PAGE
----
The story goes a little something like this. Some ten years ago, Mr. McClendon — the CEO of Chesapeake Energy, which he co-founded in 1989 with a $50,000 initial investment — was tipping the whitecaps of Lake Michigan on his jet ski when he spotted what he described as one of the most beautiful pieces of land he’d ever seen: 400 acres of undeveloped eden in Saugatuck Township, Michigan. For those familiar with the southeastern shores of Lake Michigan, with its duned majesty, water-framed sunsets, and decidedly provincial feel, you’ll know that Mr. McClendon is as accurate in his impression as he is effective in his business post. Chesapeake Energy has documented 20 consecutive years of production growth and, in 2005, Forbes magazine named Mr. McClendon one of its top performing executives.
That moment of unadulterated awe caused Mr. McClendon to envision development on the scale of luxury homes and condominiums, a hotel (or an “inn,” depending on which side you favor), a marina, and a nine-hole golf course. With that in mind, Mr. McClendon bought a half-interest in those 400 acres in 2004; in 2006, he was about to finalize his purchase of the entire property when the five-member Saugatuck Township Board voted unanimously to rezone, lowering the density of permissible development. According to the Board, the rezoning was properly conducted and entirely consistent with a land-use plan adopted the year before.
Despite the rezoning, Mr. McClendon bought his full interest in the property for $39.5 million, which is less than I would have guessed. It seems Mr. McClendon did so with the impression that he could work with the town fathers to find a mutually agreeable land use result, thereby avoiding litigation.
Enter the almost inevitable opposition. A non-profit group calling itself the Saugatuck Dunes Alliance has voiced concern that the proposed development would mar the decliate ecology of a sand dune system as well as harm local business interests. With that kind of organization, Mr. McClendon and the Town could not reach an amicable medium.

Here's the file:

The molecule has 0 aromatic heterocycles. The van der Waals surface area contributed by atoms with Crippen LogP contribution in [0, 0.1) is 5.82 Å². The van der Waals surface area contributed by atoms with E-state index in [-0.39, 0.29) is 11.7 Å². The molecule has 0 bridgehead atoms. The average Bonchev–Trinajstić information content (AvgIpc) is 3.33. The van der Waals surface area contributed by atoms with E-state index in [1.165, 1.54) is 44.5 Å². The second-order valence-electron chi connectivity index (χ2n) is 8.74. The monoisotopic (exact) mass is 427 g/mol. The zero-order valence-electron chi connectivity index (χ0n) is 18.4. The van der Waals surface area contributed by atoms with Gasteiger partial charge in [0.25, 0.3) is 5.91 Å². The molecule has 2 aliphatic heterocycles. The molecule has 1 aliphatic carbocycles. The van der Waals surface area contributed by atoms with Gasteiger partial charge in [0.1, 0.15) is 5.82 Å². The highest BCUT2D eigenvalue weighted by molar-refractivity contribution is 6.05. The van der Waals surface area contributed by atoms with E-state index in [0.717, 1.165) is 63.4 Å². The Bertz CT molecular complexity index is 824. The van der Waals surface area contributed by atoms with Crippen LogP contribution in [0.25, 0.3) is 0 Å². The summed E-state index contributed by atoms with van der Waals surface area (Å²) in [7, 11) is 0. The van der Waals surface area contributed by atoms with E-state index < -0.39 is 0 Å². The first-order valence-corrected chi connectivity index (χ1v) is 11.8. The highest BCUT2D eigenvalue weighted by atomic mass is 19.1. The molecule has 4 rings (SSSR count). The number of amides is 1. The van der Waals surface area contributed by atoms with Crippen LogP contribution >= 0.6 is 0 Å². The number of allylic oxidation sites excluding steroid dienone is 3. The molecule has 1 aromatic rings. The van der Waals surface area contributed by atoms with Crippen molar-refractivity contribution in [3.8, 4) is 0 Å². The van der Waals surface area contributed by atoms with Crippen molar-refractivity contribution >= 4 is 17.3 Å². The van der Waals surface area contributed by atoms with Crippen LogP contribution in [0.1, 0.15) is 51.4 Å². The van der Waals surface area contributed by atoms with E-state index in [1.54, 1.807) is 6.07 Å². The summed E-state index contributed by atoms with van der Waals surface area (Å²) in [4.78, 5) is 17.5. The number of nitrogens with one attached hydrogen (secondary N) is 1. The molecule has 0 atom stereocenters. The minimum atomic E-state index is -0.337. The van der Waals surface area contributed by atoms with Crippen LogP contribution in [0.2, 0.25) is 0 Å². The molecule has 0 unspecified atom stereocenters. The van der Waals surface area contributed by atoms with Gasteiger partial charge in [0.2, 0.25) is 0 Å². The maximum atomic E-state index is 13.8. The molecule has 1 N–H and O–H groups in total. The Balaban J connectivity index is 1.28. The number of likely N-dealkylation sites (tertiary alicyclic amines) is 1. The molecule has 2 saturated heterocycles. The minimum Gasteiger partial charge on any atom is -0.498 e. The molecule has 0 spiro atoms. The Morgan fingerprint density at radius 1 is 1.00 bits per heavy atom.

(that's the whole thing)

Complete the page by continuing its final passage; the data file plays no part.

In March of this year, Mr. McClendon filed a federal lawsuit seeking to overturn the 2006 rezoning of the property. According to news outlets, the lawsuit claims the Town illegality singled out his property.
In May, residents voted by a razor-thin margin to raise taxes to pay for legal bills, which have been reported to exceed $250,000. That’s a significant amount for any entity, especially considering the Town’s annual budget hovers close to $700,000. In any event, and adding to the histrionics of the whole matter, the ballot initiative is currently subject to legal challenge.
See? Land use is the universal language. We’ll watch this high-profile matter with interest.
Mike Thelen is a lawyer in Womble Carlyle’s Real Estate Litigation practice group. He regularly represents a wide variety of clients in land use and land development issues, from local governments to businesses, in both state and federal venues throughout North Carolina.
Categories: Residential Zoning